The wood always feels secluded but in autumn after the trees have given their colourful display, there is a clear view of Kirkby Stephen below over the railway bridge. Look out for conkers and beech nuts on the woodland floor.
Just as the trustees envisaged this park over 100 years ago, 500 native trees were planted at Edensyde, the other end of the town in 2010 for future residents to enjoy. These trees are thriving with a few losses to Ash Dieback. How many will be inspired to create new woodlands this year?

Clarion Call – Sheffield’s Access Pioneers

Bradfield  (a village on the edge of the Peak District) WaW say “If you’re looking to find someone an excellent Xmas present why not send away for a copy of this book which charts the history of access to moorland; it is crammed with terrific black and white photographs. Taking photographs in the early part of last century involved carrying a heavy wooden camera and glass plates over many miles of inhospitable moorland. This makes the photographs, many published for the first time ever in this book, particularly remarkable.

CLARION CALL celebrates the role played by the early members of Sheffield Clarion Ramblers’ Group which ran from 1900 to 2015, in the century-long successful battle for the creation of our national parks and moorland access.

To order book(s) just send an email to chrisprescott1949@yahoo.co.uk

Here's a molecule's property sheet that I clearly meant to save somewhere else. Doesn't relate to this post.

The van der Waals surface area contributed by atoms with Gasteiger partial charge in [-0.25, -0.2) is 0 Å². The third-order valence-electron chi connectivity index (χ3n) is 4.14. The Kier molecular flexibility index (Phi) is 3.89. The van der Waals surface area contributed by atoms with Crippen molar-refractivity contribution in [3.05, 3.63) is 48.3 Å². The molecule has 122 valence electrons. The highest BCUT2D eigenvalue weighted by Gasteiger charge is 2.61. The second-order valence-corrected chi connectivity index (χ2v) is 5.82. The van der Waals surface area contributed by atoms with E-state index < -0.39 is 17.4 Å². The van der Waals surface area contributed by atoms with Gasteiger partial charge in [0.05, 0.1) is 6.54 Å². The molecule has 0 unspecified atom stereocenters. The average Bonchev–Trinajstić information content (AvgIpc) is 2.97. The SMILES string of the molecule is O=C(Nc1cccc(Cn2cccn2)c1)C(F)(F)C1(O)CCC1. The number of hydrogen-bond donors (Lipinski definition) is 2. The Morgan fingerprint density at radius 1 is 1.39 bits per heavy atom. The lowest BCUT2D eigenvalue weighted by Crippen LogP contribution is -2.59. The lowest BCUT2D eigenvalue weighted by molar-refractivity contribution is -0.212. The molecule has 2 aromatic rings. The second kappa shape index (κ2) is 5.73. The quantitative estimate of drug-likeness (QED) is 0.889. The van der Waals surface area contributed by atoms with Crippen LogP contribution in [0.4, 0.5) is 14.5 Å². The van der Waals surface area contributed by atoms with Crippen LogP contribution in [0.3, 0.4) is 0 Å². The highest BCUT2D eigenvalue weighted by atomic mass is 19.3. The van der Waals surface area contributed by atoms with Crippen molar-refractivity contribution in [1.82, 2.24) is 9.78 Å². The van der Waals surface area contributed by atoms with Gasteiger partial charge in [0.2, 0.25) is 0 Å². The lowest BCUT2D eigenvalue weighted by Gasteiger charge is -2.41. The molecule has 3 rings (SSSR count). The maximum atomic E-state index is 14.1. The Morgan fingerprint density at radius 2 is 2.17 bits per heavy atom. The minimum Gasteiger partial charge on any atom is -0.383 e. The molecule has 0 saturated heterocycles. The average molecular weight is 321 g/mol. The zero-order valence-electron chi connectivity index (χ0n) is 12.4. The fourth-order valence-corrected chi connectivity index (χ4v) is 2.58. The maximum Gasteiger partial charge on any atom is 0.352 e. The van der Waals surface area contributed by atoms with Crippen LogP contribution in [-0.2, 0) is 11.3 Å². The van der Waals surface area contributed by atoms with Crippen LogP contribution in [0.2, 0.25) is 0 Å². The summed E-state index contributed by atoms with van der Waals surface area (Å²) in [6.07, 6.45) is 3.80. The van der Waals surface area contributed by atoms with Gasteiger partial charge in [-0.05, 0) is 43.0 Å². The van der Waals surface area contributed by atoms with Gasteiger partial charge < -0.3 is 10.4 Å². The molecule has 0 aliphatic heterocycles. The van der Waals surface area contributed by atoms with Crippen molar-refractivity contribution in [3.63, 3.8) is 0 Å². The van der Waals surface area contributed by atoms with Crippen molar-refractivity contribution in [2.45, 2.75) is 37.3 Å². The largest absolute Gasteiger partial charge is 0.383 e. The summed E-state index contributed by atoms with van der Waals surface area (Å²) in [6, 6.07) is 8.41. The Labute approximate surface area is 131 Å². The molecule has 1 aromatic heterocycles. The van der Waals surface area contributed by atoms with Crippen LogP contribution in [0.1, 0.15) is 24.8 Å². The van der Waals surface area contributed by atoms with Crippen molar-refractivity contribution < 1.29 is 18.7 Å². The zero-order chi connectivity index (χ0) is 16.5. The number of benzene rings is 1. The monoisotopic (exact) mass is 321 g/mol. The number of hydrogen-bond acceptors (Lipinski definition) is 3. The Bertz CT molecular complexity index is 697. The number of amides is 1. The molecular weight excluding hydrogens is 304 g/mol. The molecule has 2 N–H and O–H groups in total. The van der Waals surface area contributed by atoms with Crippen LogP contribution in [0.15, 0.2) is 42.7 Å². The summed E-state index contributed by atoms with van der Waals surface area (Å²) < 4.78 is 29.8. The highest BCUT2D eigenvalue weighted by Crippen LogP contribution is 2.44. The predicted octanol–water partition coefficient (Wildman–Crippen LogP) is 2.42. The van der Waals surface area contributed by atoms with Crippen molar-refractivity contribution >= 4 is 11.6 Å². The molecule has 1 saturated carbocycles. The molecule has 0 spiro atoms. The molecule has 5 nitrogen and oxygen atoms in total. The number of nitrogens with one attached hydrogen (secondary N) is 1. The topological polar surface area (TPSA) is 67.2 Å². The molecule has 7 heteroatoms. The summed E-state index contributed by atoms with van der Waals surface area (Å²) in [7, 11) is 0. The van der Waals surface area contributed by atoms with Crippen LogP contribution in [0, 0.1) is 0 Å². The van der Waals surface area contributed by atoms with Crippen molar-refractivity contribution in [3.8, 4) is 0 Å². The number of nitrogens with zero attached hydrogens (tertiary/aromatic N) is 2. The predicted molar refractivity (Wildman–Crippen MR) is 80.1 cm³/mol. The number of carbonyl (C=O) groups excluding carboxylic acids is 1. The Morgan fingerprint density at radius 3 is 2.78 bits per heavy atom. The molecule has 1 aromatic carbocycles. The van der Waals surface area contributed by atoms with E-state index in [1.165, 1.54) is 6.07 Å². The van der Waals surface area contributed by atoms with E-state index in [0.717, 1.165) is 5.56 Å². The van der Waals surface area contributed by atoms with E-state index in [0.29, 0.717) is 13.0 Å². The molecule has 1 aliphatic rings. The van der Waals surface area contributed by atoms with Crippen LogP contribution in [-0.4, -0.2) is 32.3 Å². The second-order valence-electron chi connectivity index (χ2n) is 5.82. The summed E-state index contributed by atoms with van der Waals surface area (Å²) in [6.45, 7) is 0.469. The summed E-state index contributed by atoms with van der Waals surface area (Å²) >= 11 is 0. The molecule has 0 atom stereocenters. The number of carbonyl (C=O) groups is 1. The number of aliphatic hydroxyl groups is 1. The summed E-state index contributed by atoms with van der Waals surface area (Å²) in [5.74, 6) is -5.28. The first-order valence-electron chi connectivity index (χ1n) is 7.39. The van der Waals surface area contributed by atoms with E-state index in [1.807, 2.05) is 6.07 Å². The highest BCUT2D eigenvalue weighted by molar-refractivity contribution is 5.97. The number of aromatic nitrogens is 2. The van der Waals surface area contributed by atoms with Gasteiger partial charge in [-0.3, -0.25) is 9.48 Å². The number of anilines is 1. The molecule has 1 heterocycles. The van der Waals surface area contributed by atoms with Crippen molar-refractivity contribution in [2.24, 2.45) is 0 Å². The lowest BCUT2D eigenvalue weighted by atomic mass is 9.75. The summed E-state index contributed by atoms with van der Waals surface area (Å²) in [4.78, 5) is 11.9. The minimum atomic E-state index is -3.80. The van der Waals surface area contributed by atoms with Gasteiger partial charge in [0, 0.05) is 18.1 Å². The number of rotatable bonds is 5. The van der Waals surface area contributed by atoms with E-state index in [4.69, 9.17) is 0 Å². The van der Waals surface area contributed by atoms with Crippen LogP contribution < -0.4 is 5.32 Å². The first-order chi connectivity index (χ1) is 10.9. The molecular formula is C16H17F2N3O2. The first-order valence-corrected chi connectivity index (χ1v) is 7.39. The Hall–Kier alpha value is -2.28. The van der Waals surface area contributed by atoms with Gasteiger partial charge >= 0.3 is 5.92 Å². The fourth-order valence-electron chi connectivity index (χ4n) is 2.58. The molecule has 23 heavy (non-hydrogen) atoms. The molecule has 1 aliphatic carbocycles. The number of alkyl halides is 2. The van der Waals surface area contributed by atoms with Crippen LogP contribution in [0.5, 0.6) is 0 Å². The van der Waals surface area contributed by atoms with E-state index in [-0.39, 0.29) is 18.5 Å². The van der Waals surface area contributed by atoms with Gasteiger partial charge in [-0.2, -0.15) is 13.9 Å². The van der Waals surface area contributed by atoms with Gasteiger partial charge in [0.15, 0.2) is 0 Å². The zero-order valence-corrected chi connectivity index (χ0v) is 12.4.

Cost £7.00 including p and p.  All proceeds go towards promoting rambling.”

Note: The same book will cost you £14.99 on Amazon. 

Celebrating the Ancient Broadleaf Woodlands of North Hampshire

It’s well known that walking quietly amongst trees and observing nature can help both adults and children de-stress and boost health and well being in a natural way; in Japan they call this forest bathing or shinrin yoku.

We are fortunate to have some fabulous woods near Whitchurch, crisscrossed by Public Rights of Way and this is a perfect time of year to get out there, enjoy the peace, take in the autumn colours and celebrate our amazing trees.

Whitchurch WaW decided against organising a small guided walk, preferring to encourage as many local residents as possible to explore the three very different areas of woodland close to town with their own household bubbles. Children’s activity sheets were made available courtesy of the Woodland Trust and links provided to downloadable trail maps.

Bradley Woods is a small pocket of ancient broadleaf woodland found on a sheltered chalk slope in the North Wessex Downs Area of Outstanding natural Beauty just 2 miles north of Whitchurch. The wood is predominantly made up of Beech, Birch, Oak, Ash and Hazel and is a particular favourite in the spring when the woodland floor is a carpet of bluebells.
http://whitchurchwalks.net/wp-content/uploads/2020/05/Bradley-Wood.pdf

A little to the SW of Whitchurch is Harewood Forest, the largest area of ancient natural woodland within Hampshire, after the New Forest; it provides an excellent woodland habitat for wildlife and is home to a large native deer population. A series of paths crisscross the forest including the Test Way long distance trail. https://documents.hants.gov.uk/countryside/walks/WherwellHarewoodtrail.pdf

Blackwood Forest managed by Forestry England, offers a different experience. This mixed woodland of broadleaf and coniferous trees with its extensive trails, information boards and opportunities for den building and tree climbing makes this a particularly popular wood with children. Ash Dieback has been a particular problem in North Hampshire and you can see evidence of the clearance work being undertaken in the forest to manage this. https://www.forestryengland.uk/blackwood-forest